Sunday, August 21, 2011
A Contrast in Literature in the News
I thought the following news reports this weekend about what's happening in the literary world were interesting. Are they a sign of what our culture has become or simply an odd juxtaposition of contrasting news stories?
For example, one news report stated that while Charles Dickens might have written that he wanted no “monument, memorial, or testimonial whatsoever” to be erected in his name, the UK‘s first ever statue of the great author is nonetheless set to be created next year to mark the bicentenary of his birth. Do you think he'll be rolling over in his grave or slightly pleased?
Designed by sculptor Martin Jennings, known for his bronzes of John Betjeman in St Pancras and of Philip Larkin in Hull, the statue will be placed in Guildhall Square in Portsmouth, the town of Dickens’s birth.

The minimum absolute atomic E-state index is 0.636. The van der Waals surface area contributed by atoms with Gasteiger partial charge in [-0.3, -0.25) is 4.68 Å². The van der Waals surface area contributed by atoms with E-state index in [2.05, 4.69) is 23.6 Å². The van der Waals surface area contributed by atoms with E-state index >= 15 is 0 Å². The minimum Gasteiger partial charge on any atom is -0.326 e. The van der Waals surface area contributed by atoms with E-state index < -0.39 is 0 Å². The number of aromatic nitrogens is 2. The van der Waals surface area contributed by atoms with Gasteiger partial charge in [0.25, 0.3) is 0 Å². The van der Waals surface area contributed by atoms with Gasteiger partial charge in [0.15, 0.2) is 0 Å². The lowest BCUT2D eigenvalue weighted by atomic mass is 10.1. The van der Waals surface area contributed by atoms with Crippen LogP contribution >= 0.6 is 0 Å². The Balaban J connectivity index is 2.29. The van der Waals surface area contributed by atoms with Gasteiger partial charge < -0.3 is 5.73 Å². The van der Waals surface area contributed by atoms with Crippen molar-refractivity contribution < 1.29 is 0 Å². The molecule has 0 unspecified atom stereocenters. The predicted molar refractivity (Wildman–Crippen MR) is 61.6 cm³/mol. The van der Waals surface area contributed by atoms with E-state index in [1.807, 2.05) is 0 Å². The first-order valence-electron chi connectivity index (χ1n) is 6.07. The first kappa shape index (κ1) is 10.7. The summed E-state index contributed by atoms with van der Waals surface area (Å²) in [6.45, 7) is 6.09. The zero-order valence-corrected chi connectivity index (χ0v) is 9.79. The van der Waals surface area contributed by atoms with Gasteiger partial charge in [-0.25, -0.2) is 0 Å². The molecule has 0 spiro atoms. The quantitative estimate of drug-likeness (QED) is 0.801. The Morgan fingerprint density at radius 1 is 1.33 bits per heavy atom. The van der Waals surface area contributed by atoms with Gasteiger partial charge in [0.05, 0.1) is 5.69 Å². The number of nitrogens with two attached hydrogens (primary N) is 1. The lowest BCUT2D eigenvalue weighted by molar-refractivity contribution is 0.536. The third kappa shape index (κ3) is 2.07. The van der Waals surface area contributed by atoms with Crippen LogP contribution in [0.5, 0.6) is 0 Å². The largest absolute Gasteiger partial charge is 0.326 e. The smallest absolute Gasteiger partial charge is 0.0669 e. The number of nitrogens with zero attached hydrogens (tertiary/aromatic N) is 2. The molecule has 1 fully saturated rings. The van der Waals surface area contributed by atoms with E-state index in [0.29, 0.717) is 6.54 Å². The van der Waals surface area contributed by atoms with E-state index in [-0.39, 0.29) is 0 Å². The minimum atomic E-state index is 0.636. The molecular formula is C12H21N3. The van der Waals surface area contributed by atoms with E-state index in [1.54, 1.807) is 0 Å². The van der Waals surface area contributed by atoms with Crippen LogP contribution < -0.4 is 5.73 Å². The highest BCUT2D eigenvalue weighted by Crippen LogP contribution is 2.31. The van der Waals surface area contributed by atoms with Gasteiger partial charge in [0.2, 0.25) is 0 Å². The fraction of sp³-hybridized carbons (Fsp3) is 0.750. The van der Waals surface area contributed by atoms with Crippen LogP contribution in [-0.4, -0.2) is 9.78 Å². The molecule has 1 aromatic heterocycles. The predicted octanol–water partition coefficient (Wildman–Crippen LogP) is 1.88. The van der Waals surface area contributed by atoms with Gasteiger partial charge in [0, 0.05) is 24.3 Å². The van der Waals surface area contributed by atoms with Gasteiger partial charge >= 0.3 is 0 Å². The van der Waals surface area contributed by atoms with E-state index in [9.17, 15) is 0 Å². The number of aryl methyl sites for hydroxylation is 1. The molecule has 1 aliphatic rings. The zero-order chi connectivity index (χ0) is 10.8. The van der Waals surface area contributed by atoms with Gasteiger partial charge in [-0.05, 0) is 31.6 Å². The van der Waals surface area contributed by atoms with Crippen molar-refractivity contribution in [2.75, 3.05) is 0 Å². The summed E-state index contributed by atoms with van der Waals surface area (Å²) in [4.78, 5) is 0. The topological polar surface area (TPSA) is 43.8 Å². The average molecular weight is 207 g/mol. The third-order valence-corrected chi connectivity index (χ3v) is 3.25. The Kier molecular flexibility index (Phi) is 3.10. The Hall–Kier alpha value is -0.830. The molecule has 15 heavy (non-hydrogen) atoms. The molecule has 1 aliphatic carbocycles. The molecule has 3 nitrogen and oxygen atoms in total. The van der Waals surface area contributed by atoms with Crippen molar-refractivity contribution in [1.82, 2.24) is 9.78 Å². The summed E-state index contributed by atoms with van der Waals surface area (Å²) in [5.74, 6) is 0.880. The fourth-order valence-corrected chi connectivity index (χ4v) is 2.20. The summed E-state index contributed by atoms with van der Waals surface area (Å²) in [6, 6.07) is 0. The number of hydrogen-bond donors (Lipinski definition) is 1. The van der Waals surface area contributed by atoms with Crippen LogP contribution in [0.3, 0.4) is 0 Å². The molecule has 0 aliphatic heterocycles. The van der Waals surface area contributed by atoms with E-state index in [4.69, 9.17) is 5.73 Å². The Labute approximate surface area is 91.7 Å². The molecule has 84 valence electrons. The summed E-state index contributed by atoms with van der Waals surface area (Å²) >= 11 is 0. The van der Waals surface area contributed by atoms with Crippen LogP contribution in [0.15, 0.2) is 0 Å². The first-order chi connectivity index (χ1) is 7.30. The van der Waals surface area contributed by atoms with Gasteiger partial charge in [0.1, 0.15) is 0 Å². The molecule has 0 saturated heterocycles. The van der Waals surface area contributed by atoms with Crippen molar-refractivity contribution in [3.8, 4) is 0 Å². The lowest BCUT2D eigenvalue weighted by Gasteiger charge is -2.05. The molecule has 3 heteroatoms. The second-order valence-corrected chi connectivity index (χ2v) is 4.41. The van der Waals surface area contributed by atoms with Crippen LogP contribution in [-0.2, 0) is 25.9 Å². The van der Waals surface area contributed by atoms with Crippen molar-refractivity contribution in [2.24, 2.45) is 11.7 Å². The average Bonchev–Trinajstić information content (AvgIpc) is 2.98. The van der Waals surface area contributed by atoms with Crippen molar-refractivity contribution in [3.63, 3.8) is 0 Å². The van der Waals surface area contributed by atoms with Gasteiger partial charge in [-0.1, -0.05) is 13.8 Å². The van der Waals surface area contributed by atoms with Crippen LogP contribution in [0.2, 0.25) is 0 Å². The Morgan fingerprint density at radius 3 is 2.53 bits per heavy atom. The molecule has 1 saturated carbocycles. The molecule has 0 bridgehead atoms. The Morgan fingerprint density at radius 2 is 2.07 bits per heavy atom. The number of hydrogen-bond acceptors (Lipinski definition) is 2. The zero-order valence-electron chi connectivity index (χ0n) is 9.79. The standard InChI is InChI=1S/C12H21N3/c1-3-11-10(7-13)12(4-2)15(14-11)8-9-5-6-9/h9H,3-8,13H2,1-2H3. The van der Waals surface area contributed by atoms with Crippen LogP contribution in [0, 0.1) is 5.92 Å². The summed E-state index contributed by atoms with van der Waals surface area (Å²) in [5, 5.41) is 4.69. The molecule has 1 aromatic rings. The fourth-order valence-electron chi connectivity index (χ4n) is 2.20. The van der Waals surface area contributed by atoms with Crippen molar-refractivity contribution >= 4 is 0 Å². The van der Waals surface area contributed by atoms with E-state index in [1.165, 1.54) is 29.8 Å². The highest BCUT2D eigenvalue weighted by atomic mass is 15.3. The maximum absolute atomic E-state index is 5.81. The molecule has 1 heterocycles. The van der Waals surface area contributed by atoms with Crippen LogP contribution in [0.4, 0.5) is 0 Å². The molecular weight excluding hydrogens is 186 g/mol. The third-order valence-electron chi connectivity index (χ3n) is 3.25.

Another report that I found amusing said that a group of Franciscan friars furious at the theft of bibles from their church in Florence several days ago have taken the unusual step of praying for the thief to be struck down by diarrhea. Friars at the 15th century church of San Salvatore al Monte, which was a favorite of Michelangelo, were irritated when a rare and expensive bible disappeared from the lectern, and they flew off the handle when a replacement bible donated by a worshipper also went missing and within a few hours.
And finally, the concise Oxford English Dictionary (OED) just released its newest updates, The Daily Mirror reported. They include the word made famous by Sasha Baron Cohen‘s “Borat“: Mankini, as well as jeggings (leggings that look like jeans) and sexting (sending sexual text messages). Now would Charles Dickens being rolling over in his grave?